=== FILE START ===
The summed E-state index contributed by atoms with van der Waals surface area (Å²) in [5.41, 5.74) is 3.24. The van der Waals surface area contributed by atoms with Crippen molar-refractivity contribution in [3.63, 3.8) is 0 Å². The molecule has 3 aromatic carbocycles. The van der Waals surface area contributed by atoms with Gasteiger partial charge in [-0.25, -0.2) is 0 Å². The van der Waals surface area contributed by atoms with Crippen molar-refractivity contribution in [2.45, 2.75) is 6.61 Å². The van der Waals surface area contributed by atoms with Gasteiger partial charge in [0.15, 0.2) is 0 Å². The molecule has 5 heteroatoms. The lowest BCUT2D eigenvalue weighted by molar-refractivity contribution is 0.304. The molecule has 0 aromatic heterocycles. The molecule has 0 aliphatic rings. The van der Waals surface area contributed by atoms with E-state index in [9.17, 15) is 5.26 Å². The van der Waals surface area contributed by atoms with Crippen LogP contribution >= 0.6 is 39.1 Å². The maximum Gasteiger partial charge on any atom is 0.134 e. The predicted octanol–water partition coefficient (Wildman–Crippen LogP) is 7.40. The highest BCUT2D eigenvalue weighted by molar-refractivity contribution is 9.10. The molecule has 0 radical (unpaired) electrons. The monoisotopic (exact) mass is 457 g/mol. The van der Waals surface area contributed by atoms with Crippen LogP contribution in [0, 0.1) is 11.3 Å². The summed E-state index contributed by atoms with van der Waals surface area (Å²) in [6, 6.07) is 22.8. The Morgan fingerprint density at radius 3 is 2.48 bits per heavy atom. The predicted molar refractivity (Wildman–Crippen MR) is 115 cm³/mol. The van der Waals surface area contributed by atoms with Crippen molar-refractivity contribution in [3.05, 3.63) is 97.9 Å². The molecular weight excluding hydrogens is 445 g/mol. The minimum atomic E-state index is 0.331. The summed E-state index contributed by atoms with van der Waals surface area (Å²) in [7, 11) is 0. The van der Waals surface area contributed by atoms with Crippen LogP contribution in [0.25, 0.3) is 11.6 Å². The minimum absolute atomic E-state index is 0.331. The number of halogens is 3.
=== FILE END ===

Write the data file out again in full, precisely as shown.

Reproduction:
The summed E-state index contributed by atoms with van der Waals surface area (Å²) in [5.41, 5.74) is 3.24. The van der Waals surface area contributed by atoms with Crippen molar-refractivity contribution in [3.63, 3.8) is 0 Å². The molecule has 3 aromatic carbocycles. The van der Waals surface area contributed by atoms with Gasteiger partial charge in [-0.25, -0.2) is 0 Å². The van der Waals surface area contributed by atoms with Crippen molar-refractivity contribution in [2.45, 2.75) is 6.61 Å². The van der Waals surface area contributed by atoms with Gasteiger partial charge in [0.15, 0.2) is 0 Å². The molecule has 5 heteroatoms. The lowest BCUT2D eigenvalue weighted by molar-refractivity contribution is 0.304. The molecule has 0 aromatic heterocycles. The molecule has 0 aliphatic rings. The van der Waals surface area contributed by atoms with E-state index in [9.17, 15) is 5.26 Å². The van der Waals surface area contributed by atoms with Crippen LogP contribution >= 0.6 is 39.1 Å². The maximum Gasteiger partial charge on any atom is 0.134 e. The predicted octanol–water partition coefficient (Wildman–Crippen LogP) is 7.40. The highest BCUT2D eigenvalue weighted by molar-refractivity contribution is 9.10. The molecule has 0 radical (unpaired) electrons. The monoisotopic (exact) mass is 457 g/mol. The van der Waals surface area contributed by atoms with Crippen LogP contribution in [0, 0.1) is 11.3 Å². The summed E-state index contributed by atoms with van der Waals surface area (Å²) in [6, 6.07) is 22.8. The Morgan fingerprint density at radius 3 is 2.48 bits per heavy atom. The predicted molar refractivity (Wildman–Crippen MR) is 115 cm³/mol. The van der Waals surface area contributed by atoms with Crippen molar-refractivity contribution in [3.05, 3.63) is 97.9 Å². The molecular weight excluding hydrogens is 445 g/mol. The minimum atomic E-state index is 0.331. The summed E-state index contributed by atoms with van der Waals surface area (Å²) in [7, 11) is 0. The van der Waals surface area contributed by atoms with Crippen LogP contribution in [0.25, 0.3) is 11.6 Å². The minimum absolute atomic E-state index is 0.331. The number of halogens is 3.